Relationship Between GH Response to Stimuli, Levels of IGF-1, and Final Height

  • R. V. G. García-Mayor
  • L. F. Pérez Mendez
  • C. Páramo
  • R. Luna
  • A. Andrade


Intensive transfusion regimens have significantly improved the prognosis for patients with thalassemia major. However, growth failure and hypogonadism are still major problems. Growth failure is generally accepted as beginning at the age of 10, with a marked decline in the growth rate after the age of 12–14 years [1, 2]. A recent report shows that height impairment occurs before the age of 10 [3]. While it is possible that delayed puberty may be responsible for the failure to grow during the physiological period of puberty, factors determining precocious growth impairment are less clear. Endocrine studies in young children have frequently, but not always, revealed the presence of a normal GH response to provocative stimuli. However, low plasma insulin-like growth factor-1 (IGF-1) activity was found in several studies [4, 5]. The aim of the present study was to investigate the relationship between GH response to pharmacological stimuli, the levels of IgF-1, and final height in thalassemic patients.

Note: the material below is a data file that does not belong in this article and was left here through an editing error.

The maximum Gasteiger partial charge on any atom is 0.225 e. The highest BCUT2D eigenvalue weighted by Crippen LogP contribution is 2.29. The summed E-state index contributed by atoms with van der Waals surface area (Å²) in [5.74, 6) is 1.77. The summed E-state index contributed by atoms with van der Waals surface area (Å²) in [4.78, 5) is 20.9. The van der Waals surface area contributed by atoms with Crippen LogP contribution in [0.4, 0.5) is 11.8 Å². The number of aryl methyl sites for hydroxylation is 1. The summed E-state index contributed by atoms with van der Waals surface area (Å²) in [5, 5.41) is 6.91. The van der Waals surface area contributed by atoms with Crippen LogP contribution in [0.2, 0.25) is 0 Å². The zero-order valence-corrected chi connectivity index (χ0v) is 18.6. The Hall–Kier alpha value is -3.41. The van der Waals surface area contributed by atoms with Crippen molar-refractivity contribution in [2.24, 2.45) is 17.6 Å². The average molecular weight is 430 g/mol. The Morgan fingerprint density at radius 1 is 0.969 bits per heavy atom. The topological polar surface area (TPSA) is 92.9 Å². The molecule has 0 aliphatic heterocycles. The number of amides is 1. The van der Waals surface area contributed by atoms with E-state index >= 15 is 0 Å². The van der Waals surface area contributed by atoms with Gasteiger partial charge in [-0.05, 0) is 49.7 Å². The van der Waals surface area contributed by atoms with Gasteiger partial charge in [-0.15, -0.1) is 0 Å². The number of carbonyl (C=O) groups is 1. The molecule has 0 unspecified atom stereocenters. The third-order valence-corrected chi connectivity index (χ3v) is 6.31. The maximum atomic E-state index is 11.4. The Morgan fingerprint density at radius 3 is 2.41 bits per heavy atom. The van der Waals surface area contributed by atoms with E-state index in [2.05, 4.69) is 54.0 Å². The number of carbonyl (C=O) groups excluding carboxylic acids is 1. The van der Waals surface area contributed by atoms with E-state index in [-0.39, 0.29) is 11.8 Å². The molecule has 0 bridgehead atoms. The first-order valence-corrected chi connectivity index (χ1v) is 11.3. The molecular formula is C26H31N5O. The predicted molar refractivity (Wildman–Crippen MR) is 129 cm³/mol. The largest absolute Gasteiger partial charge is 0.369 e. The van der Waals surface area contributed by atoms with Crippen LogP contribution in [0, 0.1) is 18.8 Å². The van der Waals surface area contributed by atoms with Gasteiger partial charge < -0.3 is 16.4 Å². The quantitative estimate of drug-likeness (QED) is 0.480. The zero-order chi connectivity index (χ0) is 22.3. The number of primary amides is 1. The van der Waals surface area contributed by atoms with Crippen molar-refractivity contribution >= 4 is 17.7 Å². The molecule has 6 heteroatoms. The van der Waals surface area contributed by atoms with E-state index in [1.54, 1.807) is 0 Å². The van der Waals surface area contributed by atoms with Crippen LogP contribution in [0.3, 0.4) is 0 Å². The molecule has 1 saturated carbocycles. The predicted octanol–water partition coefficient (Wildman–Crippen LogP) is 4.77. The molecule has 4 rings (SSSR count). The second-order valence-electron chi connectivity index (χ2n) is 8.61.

Final Height Growth Failure Pubertal Stage Thalassemic Patient Thalassemia Major 
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© Springer-Verlag Berlin Heidelberg 1995

Authors and Affiliations

  • R. V. G. García-Mayor
  • L. F. Pérez Mendez
  • C. Páramo
  • R. Luna
  • A. Andrade

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